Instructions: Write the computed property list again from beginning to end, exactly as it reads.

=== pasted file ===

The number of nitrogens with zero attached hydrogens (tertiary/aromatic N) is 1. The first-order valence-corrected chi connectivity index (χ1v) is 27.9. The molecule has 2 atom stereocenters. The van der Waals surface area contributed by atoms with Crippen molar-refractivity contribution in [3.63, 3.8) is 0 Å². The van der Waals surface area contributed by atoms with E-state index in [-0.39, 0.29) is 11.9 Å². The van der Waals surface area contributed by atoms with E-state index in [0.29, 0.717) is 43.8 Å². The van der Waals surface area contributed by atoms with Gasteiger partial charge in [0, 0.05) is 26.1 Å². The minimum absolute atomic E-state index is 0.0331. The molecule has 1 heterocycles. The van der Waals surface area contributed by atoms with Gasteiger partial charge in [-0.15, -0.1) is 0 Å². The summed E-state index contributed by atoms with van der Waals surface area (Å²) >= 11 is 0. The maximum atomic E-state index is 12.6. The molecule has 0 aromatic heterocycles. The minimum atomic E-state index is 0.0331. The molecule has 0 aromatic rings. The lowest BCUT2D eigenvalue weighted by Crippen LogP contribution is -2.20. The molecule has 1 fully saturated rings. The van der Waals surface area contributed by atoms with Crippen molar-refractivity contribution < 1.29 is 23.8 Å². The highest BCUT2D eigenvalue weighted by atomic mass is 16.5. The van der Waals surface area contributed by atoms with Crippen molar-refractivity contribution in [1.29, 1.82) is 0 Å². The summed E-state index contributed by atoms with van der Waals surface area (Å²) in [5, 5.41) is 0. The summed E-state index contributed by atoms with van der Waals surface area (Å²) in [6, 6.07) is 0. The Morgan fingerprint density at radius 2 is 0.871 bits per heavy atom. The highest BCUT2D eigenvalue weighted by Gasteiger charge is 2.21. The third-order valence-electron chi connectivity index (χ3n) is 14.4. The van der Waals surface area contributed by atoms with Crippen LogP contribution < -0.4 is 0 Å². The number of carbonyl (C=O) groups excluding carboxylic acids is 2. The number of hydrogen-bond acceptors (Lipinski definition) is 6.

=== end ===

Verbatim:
The number of nitrogens with zero attached hydrogens (tertiary/aromatic N) is 1. The first-order valence-corrected chi connectivity index (χ1v) is 27.9. The molecule has 2 atom stereocenters. The van der Waals surface area contributed by atoms with Crippen molar-refractivity contribution in [3.63, 3.8) is 0 Å². The van der Waals surface area contributed by atoms with E-state index in [-0.39, 0.29) is 11.9 Å². The van der Waals surface area contributed by atoms with E-state index in [0.29, 0.717) is 43.8 Å². The van der Waals surface area contributed by atoms with Gasteiger partial charge in [0, 0.05) is 26.1 Å². The minimum absolute atomic E-state index is 0.0331. The molecule has 1 heterocycles. The van der Waals surface area contributed by atoms with Gasteiger partial charge in [-0.15, -0.1) is 0 Å². The summed E-state index contributed by atoms with van der Waals surface area (Å²) >= 11 is 0. The maximum atomic E-state index is 12.6. The molecule has 0 aromatic heterocycles. The minimum atomic E-state index is 0.0331. The molecule has 0 aromatic rings. The lowest BCUT2D eigenvalue weighted by Crippen LogP contribution is -2.20. The molecule has 1 fully saturated rings. The van der Waals surface area contributed by atoms with Crippen molar-refractivity contribution < 1.29 is 23.8 Å². The highest BCUT2D eigenvalue weighted by atomic mass is 16.5. The van der Waals surface area contributed by atoms with Crippen molar-refractivity contribution in [1.29, 1.82) is 0 Å². The summed E-state index contributed by atoms with van der Waals surface area (Å²) in [5, 5.41) is 0. The summed E-state index contributed by atoms with van der Waals surface area (Å²) in [6, 6.07) is 0. The Morgan fingerprint density at radius 2 is 0.871 bits per heavy atom. The highest BCUT2D eigenvalue weighted by Gasteiger charge is 2.21. The third-order valence-electron chi connectivity index (χ3n) is 14.4. The van der Waals surface area contributed by atoms with Crippen LogP contribution < -0.4 is 0 Å². The number of carbonyl (C=O) groups excluding carboxylic acids is 2. The number of hydrogen-bond acceptors (Lipinski definition) is 6.